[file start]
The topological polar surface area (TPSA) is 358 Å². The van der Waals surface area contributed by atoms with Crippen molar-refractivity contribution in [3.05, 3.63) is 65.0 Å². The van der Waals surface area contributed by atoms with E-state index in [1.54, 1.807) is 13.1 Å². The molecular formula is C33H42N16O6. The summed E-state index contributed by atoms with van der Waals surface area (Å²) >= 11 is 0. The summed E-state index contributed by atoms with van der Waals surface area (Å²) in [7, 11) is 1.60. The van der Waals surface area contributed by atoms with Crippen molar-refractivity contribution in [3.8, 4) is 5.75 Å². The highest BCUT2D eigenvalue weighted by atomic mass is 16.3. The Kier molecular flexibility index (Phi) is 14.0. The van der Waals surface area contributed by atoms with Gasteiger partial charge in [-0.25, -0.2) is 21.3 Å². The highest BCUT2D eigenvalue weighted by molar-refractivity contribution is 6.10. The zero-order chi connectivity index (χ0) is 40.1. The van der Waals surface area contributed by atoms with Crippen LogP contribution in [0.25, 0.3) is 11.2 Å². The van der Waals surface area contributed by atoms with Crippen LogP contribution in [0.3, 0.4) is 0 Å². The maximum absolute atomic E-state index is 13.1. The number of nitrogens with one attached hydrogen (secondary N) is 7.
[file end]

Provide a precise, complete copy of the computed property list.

The topological polar surface area (TPSA) is 358 Å². The van der Waals surface area contributed by atoms with Crippen molar-refractivity contribution in [3.05, 3.63) is 65.0 Å². The van der Waals surface area contributed by atoms with E-state index in [1.54, 1.807) is 13.1 Å². The molecular formula is C33H42N16O6. The summed E-state index contributed by atoms with van der Waals surface area (Å²) >= 11 is 0. The summed E-state index contributed by atoms with van der Waals surface area (Å²) in [7, 11) is 1.60. The van der Waals surface area contributed by atoms with Crippen molar-refractivity contribution in [3.8, 4) is 5.75 Å². The highest BCUT2D eigenvalue weighted by atomic mass is 16.3. The Kier molecular flexibility index (Phi) is 14.0. The van der Waals surface area contributed by atoms with Gasteiger partial charge in [-0.25, -0.2) is 21.3 Å². The highest BCUT2D eigenvalue weighted by molar-refractivity contribution is 6.10. The zero-order chi connectivity index (χ0) is 40.1. The van der Waals surface area contributed by atoms with Crippen LogP contribution in [0.25, 0.3) is 11.2 Å². The van der Waals surface area contributed by atoms with Crippen LogP contribution in [0.3, 0.4) is 0 Å². The maximum absolute atomic E-state index is 13.1. The number of nitrogens with one attached hydrogen (secondary N) is 7.